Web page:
Issue:  Vol. 48 / No. 11 / 15 March 2018

CA Senate vacancy likely; Laird could enter race

07_09_Laird_Senate_46_LRGFormer gay state Assemblyman John Laird (pictured at right) may be house hunting soon in the Santa Cruz area in order to resurrect his political career.

Governor Arnold Schwarzenegger announced late Monday, November 23 that he had picked state Senator Abel Maldonado (R-Santa Barbara) to fill the vacant lieutenant governor post. The pick was widely expected in Sacramento, and it opens the way for Laird to run for Maldonado’s 15th Senate District, which runs along the central coast covering parts of Santa Clara, Santa Cruz, Monterey, San Luis Obispo, and Santa Barbara counties.

Although he doesn’t live within the Senate district, Laird had told the Bay Area Reporter earlier this month that it would only require him moving a short distance in order to meet the residency requirement.

“It is something I would consider if there is a vacancy; so that’s the story,” he had said when asked about a possible run.

Laird saw his statehouse political career cut short last fall when he was termed out of the state Assembly and had no other political office to seek, as he did not want to run against a sitting Democratic senator in the district in which he does live. When he was elected to the state Assembly in 2002, he was one of the elected body’s first two openly gay members.

Since leaving public office the former Santa Cruz mayor had said he hoped to return to politics someday. He has been serving on the state’s waste board and is set to teach a course on environmental policy this January at University of California, Santa Cruz.

According to the Sacramento Bee, state lawmakers have 90 days to act on Maldonado’s appointment. If either the Assembly or the Senate rejects him on a majority vote, he will remain in the Senate and the governor would have the option of finding a new nominee or leaving the job vacant.

If the two houses approve Maldonado on a majority vote – or fail to act within 90 days – he would fulfill the final year of John Garamendi’s term.

The governor would then call for a special election to fill the vacant Senate seat, which is likely to be held sometime in late spring or early summer.

The lieutenant governor position came up for grabs after Garamendi, the Democrat who held the post, resigned after he won a special election for an East Bay congressional seat that became vacant this summer. In a release sent to reporters, the governor said he picked Maldonado, a fellow GOPer, for his ability to reach across the aisle.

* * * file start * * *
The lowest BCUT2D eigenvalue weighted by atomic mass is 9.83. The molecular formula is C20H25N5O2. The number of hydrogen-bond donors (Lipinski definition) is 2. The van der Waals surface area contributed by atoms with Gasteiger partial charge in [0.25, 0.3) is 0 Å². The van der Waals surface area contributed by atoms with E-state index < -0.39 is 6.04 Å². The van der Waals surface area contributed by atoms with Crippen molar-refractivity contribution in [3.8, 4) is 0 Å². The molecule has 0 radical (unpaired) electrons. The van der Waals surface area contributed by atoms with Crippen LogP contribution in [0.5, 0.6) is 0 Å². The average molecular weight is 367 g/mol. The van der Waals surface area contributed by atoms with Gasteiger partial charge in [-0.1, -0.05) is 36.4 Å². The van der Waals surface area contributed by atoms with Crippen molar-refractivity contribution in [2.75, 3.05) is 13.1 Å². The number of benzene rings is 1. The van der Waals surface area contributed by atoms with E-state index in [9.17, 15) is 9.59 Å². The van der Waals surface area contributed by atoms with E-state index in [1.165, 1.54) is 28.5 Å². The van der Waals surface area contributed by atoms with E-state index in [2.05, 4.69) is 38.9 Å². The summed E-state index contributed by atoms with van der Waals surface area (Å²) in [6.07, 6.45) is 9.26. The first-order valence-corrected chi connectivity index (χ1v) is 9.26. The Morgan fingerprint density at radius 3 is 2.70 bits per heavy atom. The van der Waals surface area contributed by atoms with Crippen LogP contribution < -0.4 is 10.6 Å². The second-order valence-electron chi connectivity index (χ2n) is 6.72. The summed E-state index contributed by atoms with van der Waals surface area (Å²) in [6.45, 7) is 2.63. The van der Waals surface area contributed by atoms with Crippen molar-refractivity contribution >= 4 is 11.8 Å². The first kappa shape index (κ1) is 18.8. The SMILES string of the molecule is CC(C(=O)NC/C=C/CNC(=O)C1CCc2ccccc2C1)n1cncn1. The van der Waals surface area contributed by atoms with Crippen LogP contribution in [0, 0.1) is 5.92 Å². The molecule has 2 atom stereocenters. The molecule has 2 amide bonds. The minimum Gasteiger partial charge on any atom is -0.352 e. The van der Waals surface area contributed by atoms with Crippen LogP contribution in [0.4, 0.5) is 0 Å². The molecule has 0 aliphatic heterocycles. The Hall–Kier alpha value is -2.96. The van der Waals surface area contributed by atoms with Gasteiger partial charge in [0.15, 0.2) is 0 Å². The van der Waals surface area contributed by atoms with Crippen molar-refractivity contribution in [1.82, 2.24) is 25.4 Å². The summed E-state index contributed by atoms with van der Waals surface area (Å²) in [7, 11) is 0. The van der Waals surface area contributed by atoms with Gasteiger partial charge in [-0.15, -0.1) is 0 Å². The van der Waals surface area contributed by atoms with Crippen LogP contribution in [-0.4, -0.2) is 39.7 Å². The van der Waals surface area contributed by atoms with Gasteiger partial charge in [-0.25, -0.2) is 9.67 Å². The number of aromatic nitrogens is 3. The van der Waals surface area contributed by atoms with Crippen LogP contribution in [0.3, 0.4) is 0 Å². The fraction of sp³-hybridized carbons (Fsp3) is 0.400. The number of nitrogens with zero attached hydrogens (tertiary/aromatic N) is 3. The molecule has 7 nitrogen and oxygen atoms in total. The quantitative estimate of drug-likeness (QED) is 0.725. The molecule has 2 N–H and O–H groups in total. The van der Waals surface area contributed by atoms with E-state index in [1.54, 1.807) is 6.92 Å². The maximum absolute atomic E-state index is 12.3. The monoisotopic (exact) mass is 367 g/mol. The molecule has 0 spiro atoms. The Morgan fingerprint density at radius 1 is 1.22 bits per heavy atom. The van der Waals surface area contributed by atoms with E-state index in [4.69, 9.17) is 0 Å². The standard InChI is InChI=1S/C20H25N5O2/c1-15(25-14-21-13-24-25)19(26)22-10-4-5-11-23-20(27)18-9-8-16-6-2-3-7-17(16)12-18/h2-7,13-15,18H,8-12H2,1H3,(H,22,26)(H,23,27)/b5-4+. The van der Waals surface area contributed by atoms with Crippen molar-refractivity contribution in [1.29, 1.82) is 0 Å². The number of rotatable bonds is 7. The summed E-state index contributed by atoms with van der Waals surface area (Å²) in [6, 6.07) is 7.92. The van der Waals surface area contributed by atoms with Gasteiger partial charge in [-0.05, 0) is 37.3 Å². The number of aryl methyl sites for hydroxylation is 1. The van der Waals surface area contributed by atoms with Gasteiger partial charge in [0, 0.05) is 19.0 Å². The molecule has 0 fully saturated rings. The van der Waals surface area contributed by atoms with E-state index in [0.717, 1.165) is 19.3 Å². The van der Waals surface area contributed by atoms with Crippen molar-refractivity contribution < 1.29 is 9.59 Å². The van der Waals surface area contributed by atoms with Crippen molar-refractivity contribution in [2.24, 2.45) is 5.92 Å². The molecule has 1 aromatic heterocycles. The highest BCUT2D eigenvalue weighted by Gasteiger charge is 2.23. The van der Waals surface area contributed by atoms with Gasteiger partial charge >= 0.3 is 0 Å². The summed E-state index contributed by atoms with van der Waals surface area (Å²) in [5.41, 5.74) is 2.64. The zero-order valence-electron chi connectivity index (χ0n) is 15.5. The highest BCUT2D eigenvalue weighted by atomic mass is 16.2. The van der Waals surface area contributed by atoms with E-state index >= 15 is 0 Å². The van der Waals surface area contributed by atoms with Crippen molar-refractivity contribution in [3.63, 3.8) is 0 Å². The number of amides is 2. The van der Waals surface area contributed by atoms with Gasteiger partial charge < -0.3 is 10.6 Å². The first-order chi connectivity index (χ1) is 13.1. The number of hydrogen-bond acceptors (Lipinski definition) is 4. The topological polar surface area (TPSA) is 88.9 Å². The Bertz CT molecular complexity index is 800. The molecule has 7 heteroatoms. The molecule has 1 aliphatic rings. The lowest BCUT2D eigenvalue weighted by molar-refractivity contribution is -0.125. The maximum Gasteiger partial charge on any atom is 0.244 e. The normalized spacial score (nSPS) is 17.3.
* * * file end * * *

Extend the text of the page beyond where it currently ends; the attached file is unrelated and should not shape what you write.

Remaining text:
“Senator Maldonado has proven he has the strength and courage it takes to reach across the partisan divide and put the interests of Californians first and he is absolutely the most qualified person to take on the role of lieutenant governor,” stated Schwarzenegger. “Senator Maldonado shares my commitment to creating a transparent, accountable government that works for the people. He will be a true partner in solving the critical issues facing our state and building a stronger future for California.”

Maldonado also broke party ranks to back budget bills, and his appointment is seen as payback by the governor for facing harsh criticism from his Republican colleagues and a failed recall threat against him.

“Like the governor, I learned the values of hard work, dedication, and personal responsibility at a young age and place a high priority on reforming California’s broken government so that it is more responsive to and reflective of California’s diverse population,” stated Maldonado. “I’m honored to take on the position of lieutenant governor and I look forward to working with the governor to tackle important issues facing California and to ensure all Californians have the opportunity to realize their own American Dream.”

Maldonado, 42, of Santa Maria, attended California Polytechnic State University, San Luis Obispo where he completed coursework in crop science. The position requires Senate and Assembly confirmation and pays $159,134.

It is mostly a ceremonial post but does break tie votes in the state Senate. The lieutenant governor also sits on several state commissions, including the University of California board of regents.

— Matthew S. Bajko, November 23, 2009 @ 7:21 pm PST
Filed under: News

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